I read this article about a new show that will debut in January and my head exploded. I was IM'ing with a friend when I read about What I Hate About Me and decided that ranting to her alone was not enough. I had to share this nugget with you, dear BlogHer community and see if I'm over reacting or if a show about self-loathing sounds as loathsome to you as it does to me.
Anthony Crupi at Reuters writes to tell us that "What I Hate..." is taking makeovers to a new level. Don't get me wrong, I often like makeovers and (think) I wouldn't mind having one. A fun and empowering one but this sounds sad and depressing to me:
Hosted by Style personality Lisa Arch ("Clean House"), What I Hate About Me is an unconventional makeover show that challenges women to address the 10 aspects of their lives they dislike the most. Along with the obligatory complaints about cellulite and relationships, the women who appear on the show will aim to get a handle on everything from intra-family dynamics to the way they manage their financial affairs.
After each guest lays bare the things she can't abide in herself, Arch and a rotating panel of experts (including boxer Laila Ali, nutritionist Rachel Beller and radio host Emily Morse) will attempt to devise pragmatic solutions to some of the more vexing problems. Style has ordered 10 one-hour episodes, the first of which debuts at 9 p.m. on January 2.
Oh, where to begin with the problems I have with the description of this show? How about with the title? "Hate" is a really strong word and, like many, I don't love to see it used casually. Even with the promise of a "pragmatic" fix, I really don't enjoy seeing women encouraged to use it on themselves. And then there is those promised solutions. I find it hard to believe that a one-hour television program with dubiously-credentialed experts such as "Style network personality" and the host of American Gladiators and 2nd runner up on Dancing With The Stars behind Joey Fatone could actually help someone who truly hates herself.
I guess what most pushed me over the edge is the depths television network executives seem to be plumbing for ratings. And what about us, the public? Why do we watch? Are we really hoping to witness uplifting, feel-good redemption, is it gleeful schadenfreude or are we that numb to pain that we need ever more desperate displays of humiliation in order to feel a reaction?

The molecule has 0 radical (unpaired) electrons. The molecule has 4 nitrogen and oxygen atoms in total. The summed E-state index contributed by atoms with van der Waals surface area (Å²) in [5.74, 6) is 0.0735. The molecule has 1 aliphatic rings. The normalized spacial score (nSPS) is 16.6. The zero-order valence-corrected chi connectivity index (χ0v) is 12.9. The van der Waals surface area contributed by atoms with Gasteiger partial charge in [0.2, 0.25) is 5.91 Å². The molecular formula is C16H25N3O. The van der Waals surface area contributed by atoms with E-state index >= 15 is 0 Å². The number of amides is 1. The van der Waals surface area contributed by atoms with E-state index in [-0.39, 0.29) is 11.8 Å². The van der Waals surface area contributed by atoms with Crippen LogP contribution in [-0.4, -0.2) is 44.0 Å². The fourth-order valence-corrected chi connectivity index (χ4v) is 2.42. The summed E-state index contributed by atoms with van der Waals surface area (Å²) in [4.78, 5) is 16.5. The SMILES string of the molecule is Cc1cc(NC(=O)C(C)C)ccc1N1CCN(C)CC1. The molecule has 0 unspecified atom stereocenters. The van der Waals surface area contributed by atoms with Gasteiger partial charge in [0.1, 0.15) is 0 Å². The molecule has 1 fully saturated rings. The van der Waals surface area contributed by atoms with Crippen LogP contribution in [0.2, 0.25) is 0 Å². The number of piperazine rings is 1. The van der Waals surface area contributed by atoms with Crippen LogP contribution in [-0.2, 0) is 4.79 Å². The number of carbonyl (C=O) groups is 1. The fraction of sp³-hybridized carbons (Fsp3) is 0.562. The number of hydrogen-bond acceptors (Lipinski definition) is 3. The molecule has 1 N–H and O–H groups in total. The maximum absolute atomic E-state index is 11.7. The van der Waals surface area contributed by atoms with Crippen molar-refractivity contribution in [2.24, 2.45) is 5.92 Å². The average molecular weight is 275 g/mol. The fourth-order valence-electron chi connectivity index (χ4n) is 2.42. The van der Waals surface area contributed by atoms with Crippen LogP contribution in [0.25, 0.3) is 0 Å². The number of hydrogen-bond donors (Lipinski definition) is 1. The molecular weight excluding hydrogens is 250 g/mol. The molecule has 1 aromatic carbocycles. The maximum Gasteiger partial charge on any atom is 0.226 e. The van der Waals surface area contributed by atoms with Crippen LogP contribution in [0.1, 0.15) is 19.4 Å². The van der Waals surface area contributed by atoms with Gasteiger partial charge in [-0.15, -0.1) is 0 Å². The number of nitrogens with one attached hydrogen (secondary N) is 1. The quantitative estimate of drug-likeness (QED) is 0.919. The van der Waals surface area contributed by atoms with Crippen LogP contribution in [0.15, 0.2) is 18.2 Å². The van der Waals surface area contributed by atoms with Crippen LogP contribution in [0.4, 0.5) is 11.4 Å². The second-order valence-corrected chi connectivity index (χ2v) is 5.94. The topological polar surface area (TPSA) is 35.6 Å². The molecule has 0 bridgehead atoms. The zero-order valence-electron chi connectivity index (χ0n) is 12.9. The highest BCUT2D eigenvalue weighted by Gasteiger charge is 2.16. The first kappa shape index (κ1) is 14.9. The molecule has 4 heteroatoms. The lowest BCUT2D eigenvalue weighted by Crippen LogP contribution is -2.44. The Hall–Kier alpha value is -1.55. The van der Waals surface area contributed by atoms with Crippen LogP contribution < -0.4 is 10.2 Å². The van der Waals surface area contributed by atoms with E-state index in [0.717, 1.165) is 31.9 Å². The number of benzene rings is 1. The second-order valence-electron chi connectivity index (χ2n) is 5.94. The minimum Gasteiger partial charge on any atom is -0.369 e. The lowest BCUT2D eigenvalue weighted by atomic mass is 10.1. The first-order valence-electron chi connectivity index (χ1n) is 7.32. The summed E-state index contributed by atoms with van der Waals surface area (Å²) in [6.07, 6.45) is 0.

I'm not sure what the answer is. Perhaps when it is closer to airing and if I read some positive reviews to change my mind I will check the show out. But as it stands now, I'm really sad to read about this spectacle of "creative self-loathing" and plan to miss it.
How about you? Does What I Hate About Me sound promising to you? What redeeming quality do you spy that I'm missing?
Krista Riley at Feminist Review: Ten Things I Hate About Me
[Randa] Abdel-Fattah’s second book is Ten Things I Hate About Me. Unlike Amal, Jamilah, the protagonist of this book, works hard to keep her Australian identity separate from her Lebanese-Muslim identity. At school, she is Jamie, and with her bleached hair and coloured contacts–no one knows that she is Arab or Muslim. The novel takes us through the stress and anxiety that Jamilah faces in keeping her culture and religion hidden, and her eventual path towards finding a sense of comfort to be able to express all elements of her identity.
I do not hate myself. If I never changed or grew or became anything new over the many years I hopefully have left in this life, then, yes, I probably wouldn't like myself very much, but unless that miracle of a non-crippling, non-brain-damaging, decades-long coma comes along, that is not going to happen. I am a creative and dynamic human being with a powerful drive to make new things.
"The" Merry at Cranky Fitness: More To Loathe?
Is the object of a reality show watching people express self-loathing on television?
Tracee Sioux at The Girl Revolution: Self-Loathing Sin Bank
The thing is, I don’t loath my self or my body. I wasn’t even aware of how fat I was until I started seeing positive changes in my body. I still dream of myself as thin. I still think of myself as “the thin cute blond” one when I’m with my girlfriends. I have been blind to my own fat. Heck, I’m fairly sure my daughter was blind to my fat. I don’t look in the mirror and hate what I see, because I don’t even see what’s really there – I literally look in the mirror and see myself as I was in college.
Yet, I realize that my daughter can’t determine the difference between how I feel about my body and what I say about my body. To her, she will only internalize that I say I feel fat and that I say I hate my body. She only hears me criticize my looks, my self. And that is what is inevitably effecting how she will see herself for the rest of her life.
BlogHer CE Maria Niles isn't a hater at PopConsumer
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